Nursery volunteers: Volunteers are sought to help in Golden Gate National Parks Conservancy nurseries from 1 to 4 p.m. Tuesdays at Tennessee Valley, 1 to 4 p.m. Wednesday; 9 a.m. to noon Saturdays, or 1 to 4 p.m. Wednesdays at Marin Headlands Nursery; or 10 a.m. to 1 p.m. Saturdays at Muir Beach, 9 a.m. to noon Saturdays in the Marin Headlands. Call 561-3077 or go to www.parksconservancy.org/get-involved/volunteer.

Nursery days: The SPAWN (Salmon Protection and Watershed Network) native plant nursery days are from 10 a.m. to 1 p.m. Fridays and weekends. Call 663-8590, ext. 114, or email preston@tirn.net to register and for directions. Go to www.spawnusa.org for more information.

Garden visits: Marin Master Gardeners and the Marin Municipal Water District offer free residential Bay-Friendly Garden Walks to MMWD customers. The year-round service helps homeowners identify water-saving opportunities and soil conservation techniques for their landscaping. Call 473-4204 to request a visit to your garden.

Garden volunteers: Marin Open Garden Project (MOGP) volunteers are available to help Marin residents glean excess fruit from their trees for donations to local organizations serving people in need and to build raised beds to start vegetable gardens through the MicroGardens program. MGOP also offers a garden tool lending library. Go to www.opengardenproject.org or email contact@opengardenproject.org.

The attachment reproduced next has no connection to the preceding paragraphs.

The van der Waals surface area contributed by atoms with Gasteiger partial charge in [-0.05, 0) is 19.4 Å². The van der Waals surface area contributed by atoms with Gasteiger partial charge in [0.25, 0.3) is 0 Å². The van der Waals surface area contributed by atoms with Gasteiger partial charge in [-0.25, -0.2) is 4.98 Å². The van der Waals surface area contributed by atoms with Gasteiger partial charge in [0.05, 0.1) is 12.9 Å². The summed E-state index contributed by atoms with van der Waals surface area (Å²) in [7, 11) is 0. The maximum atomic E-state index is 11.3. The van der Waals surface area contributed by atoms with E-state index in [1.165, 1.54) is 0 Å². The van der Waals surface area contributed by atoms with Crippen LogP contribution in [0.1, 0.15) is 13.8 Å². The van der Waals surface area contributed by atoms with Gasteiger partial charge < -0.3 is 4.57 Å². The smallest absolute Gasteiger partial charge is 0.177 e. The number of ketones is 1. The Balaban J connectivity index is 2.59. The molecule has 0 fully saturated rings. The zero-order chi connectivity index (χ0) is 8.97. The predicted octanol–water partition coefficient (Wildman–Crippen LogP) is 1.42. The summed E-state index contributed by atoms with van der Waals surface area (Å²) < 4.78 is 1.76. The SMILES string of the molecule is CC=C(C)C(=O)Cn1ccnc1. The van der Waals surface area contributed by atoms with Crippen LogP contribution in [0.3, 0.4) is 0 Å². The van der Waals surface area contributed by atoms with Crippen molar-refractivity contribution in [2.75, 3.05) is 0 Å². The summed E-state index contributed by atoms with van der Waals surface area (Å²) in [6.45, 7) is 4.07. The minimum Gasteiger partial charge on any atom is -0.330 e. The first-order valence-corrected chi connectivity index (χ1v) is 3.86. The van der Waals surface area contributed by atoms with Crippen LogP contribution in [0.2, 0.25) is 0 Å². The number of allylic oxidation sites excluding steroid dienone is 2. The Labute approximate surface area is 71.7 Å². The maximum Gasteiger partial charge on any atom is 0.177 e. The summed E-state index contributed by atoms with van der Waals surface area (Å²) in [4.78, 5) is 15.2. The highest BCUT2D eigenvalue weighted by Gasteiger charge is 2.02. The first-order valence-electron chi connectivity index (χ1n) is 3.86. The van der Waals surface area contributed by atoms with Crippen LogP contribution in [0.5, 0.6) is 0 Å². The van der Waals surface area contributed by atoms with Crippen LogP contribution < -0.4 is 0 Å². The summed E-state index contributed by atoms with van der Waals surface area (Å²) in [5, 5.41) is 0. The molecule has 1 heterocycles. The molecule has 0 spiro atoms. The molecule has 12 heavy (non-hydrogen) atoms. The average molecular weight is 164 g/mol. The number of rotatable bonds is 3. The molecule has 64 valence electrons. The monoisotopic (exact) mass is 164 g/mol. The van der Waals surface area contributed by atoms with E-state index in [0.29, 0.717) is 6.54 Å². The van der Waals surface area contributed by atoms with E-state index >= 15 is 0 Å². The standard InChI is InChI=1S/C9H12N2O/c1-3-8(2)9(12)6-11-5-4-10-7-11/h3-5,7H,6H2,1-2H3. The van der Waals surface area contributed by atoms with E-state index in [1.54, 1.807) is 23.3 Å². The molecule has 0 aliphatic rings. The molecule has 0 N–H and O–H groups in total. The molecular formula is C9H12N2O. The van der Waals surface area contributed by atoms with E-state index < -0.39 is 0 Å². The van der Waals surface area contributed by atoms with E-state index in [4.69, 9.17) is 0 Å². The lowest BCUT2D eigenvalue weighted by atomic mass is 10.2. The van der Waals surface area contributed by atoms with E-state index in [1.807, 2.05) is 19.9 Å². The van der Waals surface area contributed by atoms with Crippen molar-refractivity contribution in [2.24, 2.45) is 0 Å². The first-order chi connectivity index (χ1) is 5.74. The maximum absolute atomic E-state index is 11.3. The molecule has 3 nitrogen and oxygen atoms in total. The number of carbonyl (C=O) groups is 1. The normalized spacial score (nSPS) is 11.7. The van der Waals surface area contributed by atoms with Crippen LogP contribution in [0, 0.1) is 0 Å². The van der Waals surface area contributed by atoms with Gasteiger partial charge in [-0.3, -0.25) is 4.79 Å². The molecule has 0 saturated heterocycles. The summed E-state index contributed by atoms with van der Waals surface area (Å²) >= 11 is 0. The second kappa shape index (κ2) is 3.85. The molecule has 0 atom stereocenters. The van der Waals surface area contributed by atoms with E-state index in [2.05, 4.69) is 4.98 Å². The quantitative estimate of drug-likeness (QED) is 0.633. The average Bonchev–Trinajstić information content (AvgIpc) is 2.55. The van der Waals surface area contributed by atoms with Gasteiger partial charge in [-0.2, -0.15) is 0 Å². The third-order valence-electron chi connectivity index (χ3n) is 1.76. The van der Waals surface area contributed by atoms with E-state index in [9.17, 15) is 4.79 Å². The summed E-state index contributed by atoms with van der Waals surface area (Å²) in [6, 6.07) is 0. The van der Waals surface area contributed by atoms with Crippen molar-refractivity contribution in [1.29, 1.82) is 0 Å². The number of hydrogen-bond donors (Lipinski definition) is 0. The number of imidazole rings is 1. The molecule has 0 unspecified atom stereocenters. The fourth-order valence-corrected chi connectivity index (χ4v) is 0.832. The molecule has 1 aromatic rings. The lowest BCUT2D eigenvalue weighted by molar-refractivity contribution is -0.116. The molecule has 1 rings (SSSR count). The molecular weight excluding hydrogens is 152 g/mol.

Harvesting volunteers: The Marin Organic Glean Team seeks volunteers to harvest extras from the fields at various farms for the organic school lunch and gleaning program. Call 663-9667 or go to www.marinorganic.org.

Around the bay

Landscape garden: Cornerstone Gardens is a permanent, gallery-style garden featuring walk-through installations by international landscape designers on nine acres at 23570 Highway 121 in Sonoma. Free. Call 707-933-3010 or go to www.cornerstonegardens.com.

Olive ranch: McEvoy Ranch at 5935 Red Hill Road in Petaluma offers tours, workshops and special events. Call 707-769-4123 or go to www.mcevoyranch.com.

Botanical garden: Quarryhill Botanical Garden at 12841 Sonoma Highway in Glen Ellen covers 61 acres and showcases a large selection of scientifically documented wild source temperate Asian plants. The garden is open for self-guided tours from 9 a.m. to 4 p.m. daily. $5 to $10. Call 707-996-3166 or go to www.quarryhillbg.org.

— Compiled by Adrian Rodriguez

The Trowel Glove Calendar appears Saturdays. Send high-resolution jpg photo attachments and details about your event to calendar@marinij.com or mail to Home and Garden Calendar/Lifestyles, Marin Independent Journal, 4000 Civic Center Drive, Suite 301, San Rafael, CA 94903. Items should be sent two weeks in advance. Photos should be a minimum of 2 megabytes and include caption information. Include a daytime phone number on your release.

Article source: http://www.marinij.com/lifestyle/20150213/trowel-glove-marin-garden-calendar-for-the-week-of-feb-14-2015